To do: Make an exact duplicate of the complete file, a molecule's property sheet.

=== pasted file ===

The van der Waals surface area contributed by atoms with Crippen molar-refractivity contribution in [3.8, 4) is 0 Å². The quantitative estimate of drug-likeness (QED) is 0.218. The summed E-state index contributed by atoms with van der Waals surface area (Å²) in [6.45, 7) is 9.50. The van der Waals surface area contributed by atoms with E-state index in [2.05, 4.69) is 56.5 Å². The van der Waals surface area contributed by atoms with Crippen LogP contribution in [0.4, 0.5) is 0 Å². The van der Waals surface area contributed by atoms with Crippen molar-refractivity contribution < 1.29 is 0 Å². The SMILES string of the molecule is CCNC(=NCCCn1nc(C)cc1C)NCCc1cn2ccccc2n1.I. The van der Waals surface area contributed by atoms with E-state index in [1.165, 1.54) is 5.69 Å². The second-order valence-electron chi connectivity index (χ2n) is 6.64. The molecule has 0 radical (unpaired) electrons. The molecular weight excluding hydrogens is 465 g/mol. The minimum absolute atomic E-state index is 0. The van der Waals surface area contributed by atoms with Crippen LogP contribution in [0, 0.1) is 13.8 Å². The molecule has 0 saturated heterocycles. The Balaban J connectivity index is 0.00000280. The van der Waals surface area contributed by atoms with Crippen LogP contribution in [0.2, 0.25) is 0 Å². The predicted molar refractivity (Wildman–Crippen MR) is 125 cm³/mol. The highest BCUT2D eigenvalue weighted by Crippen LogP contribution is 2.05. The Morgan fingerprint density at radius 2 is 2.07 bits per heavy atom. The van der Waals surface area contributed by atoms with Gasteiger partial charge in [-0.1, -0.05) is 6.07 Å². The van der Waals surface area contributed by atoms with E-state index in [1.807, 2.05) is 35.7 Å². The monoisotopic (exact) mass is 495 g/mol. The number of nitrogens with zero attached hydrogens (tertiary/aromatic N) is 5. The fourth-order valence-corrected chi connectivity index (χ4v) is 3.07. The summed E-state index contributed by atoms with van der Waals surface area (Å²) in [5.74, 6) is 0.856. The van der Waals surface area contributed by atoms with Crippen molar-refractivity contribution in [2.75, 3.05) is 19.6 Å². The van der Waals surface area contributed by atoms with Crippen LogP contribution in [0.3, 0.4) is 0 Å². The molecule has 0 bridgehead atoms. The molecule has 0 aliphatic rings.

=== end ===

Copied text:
The van der Waals surface area contributed by atoms with Crippen molar-refractivity contribution in [3.8, 4) is 0 Å². The quantitative estimate of drug-likeness (QED) is 0.218. The summed E-state index contributed by atoms with van der Waals surface area (Å²) in [6.45, 7) is 9.50. The van der Waals surface area contributed by atoms with E-state index in [2.05, 4.69) is 56.5 Å². The van der Waals surface area contributed by atoms with Crippen LogP contribution in [0.4, 0.5) is 0 Å². The van der Waals surface area contributed by atoms with Crippen molar-refractivity contribution < 1.29 is 0 Å². The SMILES string of the molecule is CCNC(=NCCCn1nc(C)cc1C)NCCc1cn2ccccc2n1.I. The van der Waals surface area contributed by atoms with E-state index in [1.165, 1.54) is 5.69 Å². The second-order valence-electron chi connectivity index (χ2n) is 6.64. The molecule has 0 radical (unpaired) electrons. The molecular weight excluding hydrogens is 465 g/mol. The minimum absolute atomic E-state index is 0. The van der Waals surface area contributed by atoms with Crippen LogP contribution in [0, 0.1) is 13.8 Å². The molecule has 0 saturated heterocycles. The Balaban J connectivity index is 0.00000280. The van der Waals surface area contributed by atoms with Crippen LogP contribution in [0.2, 0.25) is 0 Å². The predicted molar refractivity (Wildman–Crippen MR) is 125 cm³/mol. The highest BCUT2D eigenvalue weighted by Crippen LogP contribution is 2.05. The Morgan fingerprint density at radius 2 is 2.07 bits per heavy atom. The van der Waals surface area contributed by atoms with Gasteiger partial charge in [-0.1, -0.05) is 6.07 Å². The van der Waals surface area contributed by atoms with E-state index in [1.807, 2.05) is 35.7 Å². The monoisotopic (exact) mass is 495 g/mol. The number of nitrogens with zero attached hydrogens (tertiary/aromatic N) is 5. The fourth-order valence-corrected chi connectivity index (χ4v) is 3.07. The summed E-state index contributed by atoms with van der Waals surface area (Å²) in [5.74, 6) is 0.856. The van der Waals surface area contributed by atoms with Crippen molar-refractivity contribution in [2.75, 3.05) is 19.6 Å². The van der Waals surface area contributed by atoms with Crippen LogP contribution in [0.3, 0.4) is 0 Å². The molecule has 0 bridgehead atoms. The molecule has 0 aliphatic rings.